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Northern California


November, 2003

During the last few months, Jim has visited a number of tourist destinations here in Northern California. These are just three of the many attractions that are available. Hopefully they give an idea of some of the variety of historic and natural sights that Northern California has to offer.


— Heidrick Ag History Center

The Heidrick Ag History Center includes the largest collection of antique farming equipment in the US. It also includes the Hays Antique Truck Museum, an equally large collection of trucks. Jim attended a benefit for local wildlife habitat which was held at the museum, and toured the Ag History Center. He was not able to see the Truck Museum on this visit.

The Ag History Museum is large and very nicely maintained. As you can see from the following photos, the machinery has all been restored to working condition with a great deal of attention to detail. These are just a few of the hundreds of items on display. The Museum's website is at www.aghistory.org

Power take-off.
Steam traction engine
Power transmission.
Waterloo separator
Farmall tractor.
Farmall tractor
John Deere bailer.
John Deere bailer
Case tractor.
Case tractor
Huber
Huber "Super Four"
Waterloo Boy kerosene tractor.
Kerosene tractor
Steam tractor.
Steam tractor



Lassen peak and the Devastated Area.
1. The Devastated Area
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Manzanita Lake.
2. Manzanita Lake
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View from Reading Peak.
3. View from Reading Peak
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— Lassen Volcanic National Park

Mount Lassen is the southernmost peak in the Cascades range. It is an active volcano which last erupted in 1915. The eruption caused tremendous damage in the area to the northeast of the volcano (see thumbnail photo #1, at left.) This "Devastated Area" is filled with large boulders, and was completely devoid of life after the eruption. As you can see in the photo, coniferous trees are beginning to repopulate the hillsides. Other areas were unaffected by the eruption.

The park hosts a variety of different habitats, at elevations up to 10,400 feet (3187 meters). Manzanita Lake (photo #2) is near the northern entrance to the Park. Following the highway south, we pass other lakes and streams. Hat Creek empties from Hat Lake through a beaver dam that controls the flow of water.

At a higher elevation, I was impressed by the beauty of King's Creek in Upper Meadow. The ground around the creek is wet and boggy, and walking was tricky. The view of Upper Meadow from high on Reading Peak was equally beautiful. In fact, the views from Reading Peak were all impressive (see photo #3).

From Reading Peak, the road crosses a ridgeline to Mount Lassen, then continues south into an area of geothermal activity. The geothermal features include hot springs, mud pots. fumaroles, and steam vents. I stopped to view the Sulfur Works, near the southern entrance to the Park. The overpowering smell of sulfur was heavy in the steam that poured from cracks in the earth.

Lassen Park is a very interesting place to visit. I was limited to just a couple of hours while returning home from a job nearby. It would have been nice to have had more time to explore (especially if Jamie could have come with me). Visiting very late in the fall meant few tourists and a very chilly wind, even during the middle of the day. The first snow of the season fell the night after my visit. By the time you read this, many of the roads through the Park may be closed for the winter. We won't have a chance to visit again before we return to Razzle Dazzle in January.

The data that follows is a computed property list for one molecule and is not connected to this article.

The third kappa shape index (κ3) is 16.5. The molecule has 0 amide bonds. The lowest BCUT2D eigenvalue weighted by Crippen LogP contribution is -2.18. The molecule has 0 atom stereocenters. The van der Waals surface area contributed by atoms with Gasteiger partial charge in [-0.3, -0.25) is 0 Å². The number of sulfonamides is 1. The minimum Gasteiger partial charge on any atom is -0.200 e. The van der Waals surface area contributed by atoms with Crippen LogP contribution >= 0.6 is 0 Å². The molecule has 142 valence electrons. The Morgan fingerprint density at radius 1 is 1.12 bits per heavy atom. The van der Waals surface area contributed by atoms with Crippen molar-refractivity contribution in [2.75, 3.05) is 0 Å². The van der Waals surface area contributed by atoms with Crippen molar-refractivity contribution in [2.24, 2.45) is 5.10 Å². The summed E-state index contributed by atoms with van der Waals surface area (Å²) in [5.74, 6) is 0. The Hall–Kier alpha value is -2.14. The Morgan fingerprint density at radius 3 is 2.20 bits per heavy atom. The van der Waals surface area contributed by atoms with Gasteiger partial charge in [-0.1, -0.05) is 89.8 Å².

Stalactites & helictites.
1. Stalactites & helictites
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Helictites.
2. Helictites
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Torgard & Min Young.
3. Torgard & Min Young
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— Black Chasm Cave

The cave entrance is not very impressive, and the portion of the cave that is open to public tours is rather small, but this cave has some of the most interesting features one can find in any cave anywhere. To be specific, it has helictites, delicate structures that twist and turn in all directions, growing horizontally, downward, and even upward. Photo #1 shows a mix of large stalactites, hanging straight down from the ceiling, and smaller helictites that twist about like a pig's tail. Photo #2 is of a truly amazing collection of helictites growing out of the side wall of the cave. This was just part of a much larger area covered with helictites.

Black Chasm Cave also has a variety of other, more typical, cave structures. These include draperies, here back lighted to show the delicacy of the structure. Here are more of the everpresent stalactites amid a mixture of other cave "furniture." In most places, the formations are mixed together, as in this photo. Although the cave is some distance below the surface, tree roots can be found growing into the cave from above.

Once again, Jamie was working and could not visit the cave. So, Jim went with our friends Torgard & Min Young. We had a great time, and wished we could have seen more of the cave. There is a lot more to see, and the cave owners may some day open more areas for tourist visits. Black Chasm Cave is located in Volcano, California. Their web site is at www.caverntours.com. These folks also operate several other cave tours, and a gold mine. With luck, we may visit more of them in the future.

— return to the 2003 Journal Archive

 
 

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Jim and Jamie Richter, http://gotouring.com/razzledazzle/
Website designed and created by Lois Richter, expanded by Jim.
Created 11/2003. All photos are © 2003 Jim Richter.